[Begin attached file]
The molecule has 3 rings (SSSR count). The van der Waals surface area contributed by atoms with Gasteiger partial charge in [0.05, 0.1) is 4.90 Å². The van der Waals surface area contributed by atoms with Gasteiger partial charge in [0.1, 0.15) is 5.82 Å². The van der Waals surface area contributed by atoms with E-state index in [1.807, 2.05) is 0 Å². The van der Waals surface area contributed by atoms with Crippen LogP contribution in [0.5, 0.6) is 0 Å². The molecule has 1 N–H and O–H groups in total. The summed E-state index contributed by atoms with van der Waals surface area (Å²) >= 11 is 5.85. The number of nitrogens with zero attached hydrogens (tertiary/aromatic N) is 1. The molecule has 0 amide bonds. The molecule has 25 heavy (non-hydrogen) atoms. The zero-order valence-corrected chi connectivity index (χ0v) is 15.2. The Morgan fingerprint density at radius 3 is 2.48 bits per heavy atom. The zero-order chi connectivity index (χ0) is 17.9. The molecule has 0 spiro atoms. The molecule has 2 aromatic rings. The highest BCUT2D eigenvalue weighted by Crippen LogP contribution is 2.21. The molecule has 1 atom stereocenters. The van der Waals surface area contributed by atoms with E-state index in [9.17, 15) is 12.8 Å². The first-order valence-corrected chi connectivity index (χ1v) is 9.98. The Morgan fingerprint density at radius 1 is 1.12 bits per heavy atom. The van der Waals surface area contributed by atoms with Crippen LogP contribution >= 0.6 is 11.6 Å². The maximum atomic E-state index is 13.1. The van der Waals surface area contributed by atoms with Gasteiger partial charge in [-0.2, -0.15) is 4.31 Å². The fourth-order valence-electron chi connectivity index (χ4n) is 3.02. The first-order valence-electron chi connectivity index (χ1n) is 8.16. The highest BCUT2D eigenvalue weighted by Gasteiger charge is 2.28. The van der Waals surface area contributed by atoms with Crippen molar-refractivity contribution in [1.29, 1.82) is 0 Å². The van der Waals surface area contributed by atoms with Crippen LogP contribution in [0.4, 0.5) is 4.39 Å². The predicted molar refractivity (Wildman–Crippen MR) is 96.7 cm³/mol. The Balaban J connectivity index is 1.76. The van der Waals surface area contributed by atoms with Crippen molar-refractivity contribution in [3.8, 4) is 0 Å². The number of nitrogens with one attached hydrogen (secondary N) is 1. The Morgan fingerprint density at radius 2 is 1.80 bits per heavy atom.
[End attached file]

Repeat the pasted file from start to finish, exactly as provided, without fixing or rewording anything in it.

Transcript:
The molecule has 3 rings (SSSR count). The van der Waals surface area contributed by atoms with Gasteiger partial charge in [0.05, 0.1) is 4.90 Å². The van der Waals surface area contributed by atoms with Gasteiger partial charge in [0.1, 0.15) is 5.82 Å². The van der Waals surface area contributed by atoms with E-state index in [1.807, 2.05) is 0 Å². The van der Waals surface area contributed by atoms with Crippen LogP contribution in [0.5, 0.6) is 0 Å². The molecule has 1 N–H and O–H groups in total. The summed E-state index contributed by atoms with van der Waals surface area (Å²) >= 11 is 5.85. The number of nitrogens with zero attached hydrogens (tertiary/aromatic N) is 1. The molecule has 0 amide bonds. The molecule has 25 heavy (non-hydrogen) atoms. The zero-order valence-corrected chi connectivity index (χ0v) is 15.2. The Morgan fingerprint density at radius 3 is 2.48 bits per heavy atom. The zero-order chi connectivity index (χ0) is 17.9. The molecule has 0 spiro atoms. The molecule has 2 aromatic rings. The highest BCUT2D eigenvalue weighted by Crippen LogP contribution is 2.21. The molecule has 1 atom stereocenters. The van der Waals surface area contributed by atoms with E-state index in [9.17, 15) is 12.8 Å². The first-order valence-corrected chi connectivity index (χ1v) is 9.98. The Morgan fingerprint density at radius 1 is 1.12 bits per heavy atom. The van der Waals surface area contributed by atoms with Crippen LogP contribution >= 0.6 is 11.6 Å². The maximum atomic E-state index is 13.1. The van der Waals surface area contributed by atoms with Gasteiger partial charge in [-0.2, -0.15) is 4.31 Å². The fourth-order valence-electron chi connectivity index (χ4n) is 3.02. The first-order valence-electron chi connectivity index (χ1n) is 8.16. The highest BCUT2D eigenvalue weighted by Gasteiger charge is 2.28. The van der Waals surface area contributed by atoms with Crippen molar-refractivity contribution in [1.29, 1.82) is 0 Å². The van der Waals surface area contributed by atoms with Crippen LogP contribution in [0.4, 0.5) is 4.39 Å². The predicted molar refractivity (Wildman–Crippen MR) is 96.7 cm³/mol. The Balaban J connectivity index is 1.76. The van der Waals surface area contributed by atoms with Crippen molar-refractivity contribution in [3.8, 4) is 0 Å². The number of nitrogens with one attached hydrogen (secondary N) is 1. The Morgan fingerprint density at radius 2 is 1.80 bits per heavy atom.